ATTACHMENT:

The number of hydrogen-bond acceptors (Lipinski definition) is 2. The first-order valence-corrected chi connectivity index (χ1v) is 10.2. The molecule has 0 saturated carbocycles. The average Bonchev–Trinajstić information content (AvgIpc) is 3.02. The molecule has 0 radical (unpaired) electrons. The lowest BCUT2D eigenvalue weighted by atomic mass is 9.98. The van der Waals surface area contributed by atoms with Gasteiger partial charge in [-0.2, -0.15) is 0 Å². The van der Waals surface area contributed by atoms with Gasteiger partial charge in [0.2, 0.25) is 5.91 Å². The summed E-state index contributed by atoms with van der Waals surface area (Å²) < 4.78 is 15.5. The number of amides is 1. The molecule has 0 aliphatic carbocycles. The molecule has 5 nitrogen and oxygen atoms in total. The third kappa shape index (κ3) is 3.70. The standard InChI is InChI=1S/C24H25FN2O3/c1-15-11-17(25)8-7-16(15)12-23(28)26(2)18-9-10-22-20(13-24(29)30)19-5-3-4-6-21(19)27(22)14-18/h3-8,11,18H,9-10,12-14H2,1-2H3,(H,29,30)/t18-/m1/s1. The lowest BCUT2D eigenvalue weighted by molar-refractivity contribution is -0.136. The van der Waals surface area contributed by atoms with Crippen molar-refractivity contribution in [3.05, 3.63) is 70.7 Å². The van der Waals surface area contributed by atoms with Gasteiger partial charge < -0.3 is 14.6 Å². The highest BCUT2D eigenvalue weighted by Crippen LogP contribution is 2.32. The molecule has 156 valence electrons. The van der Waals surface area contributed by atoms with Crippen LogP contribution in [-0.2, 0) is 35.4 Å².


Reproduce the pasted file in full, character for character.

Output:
The number of hydrogen-bond acceptors (Lipinski definition) is 2. The first-order valence-corrected chi connectivity index (χ1v) is 10.2. The molecule has 0 saturated carbocycles. The average Bonchev–Trinajstić information content (AvgIpc) is 3.02. The molecule has 0 radical (unpaired) electrons. The lowest BCUT2D eigenvalue weighted by atomic mass is 9.98. The van der Waals surface area contributed by atoms with Gasteiger partial charge in [-0.2, -0.15) is 0 Å². The van der Waals surface area contributed by atoms with Gasteiger partial charge in [0.2, 0.25) is 5.91 Å². The summed E-state index contributed by atoms with van der Waals surface area (Å²) < 4.78 is 15.5. The number of amides is 1. The molecule has 0 aliphatic carbocycles. The molecule has 5 nitrogen and oxygen atoms in total. The third kappa shape index (κ3) is 3.70. The standard InChI is InChI=1S/C24H25FN2O3/c1-15-11-17(25)8-7-16(15)12-23(28)26(2)18-9-10-22-20(13-24(29)30)19-5-3-4-6-21(19)27(22)14-18/h3-8,11,18H,9-10,12-14H2,1-2H3,(H,29,30)/t18-/m1/s1. The lowest BCUT2D eigenvalue weighted by molar-refractivity contribution is -0.136. The van der Waals surface area contributed by atoms with Crippen molar-refractivity contribution in [3.05, 3.63) is 70.7 Å². The van der Waals surface area contributed by atoms with Gasteiger partial charge < -0.3 is 14.6 Å². The highest BCUT2D eigenvalue weighted by Crippen LogP contribution is 2.32. The molecule has 156 valence electrons. The van der Waals surface area contributed by atoms with Crippen LogP contribution in [-0.2, 0) is 35.4 Å².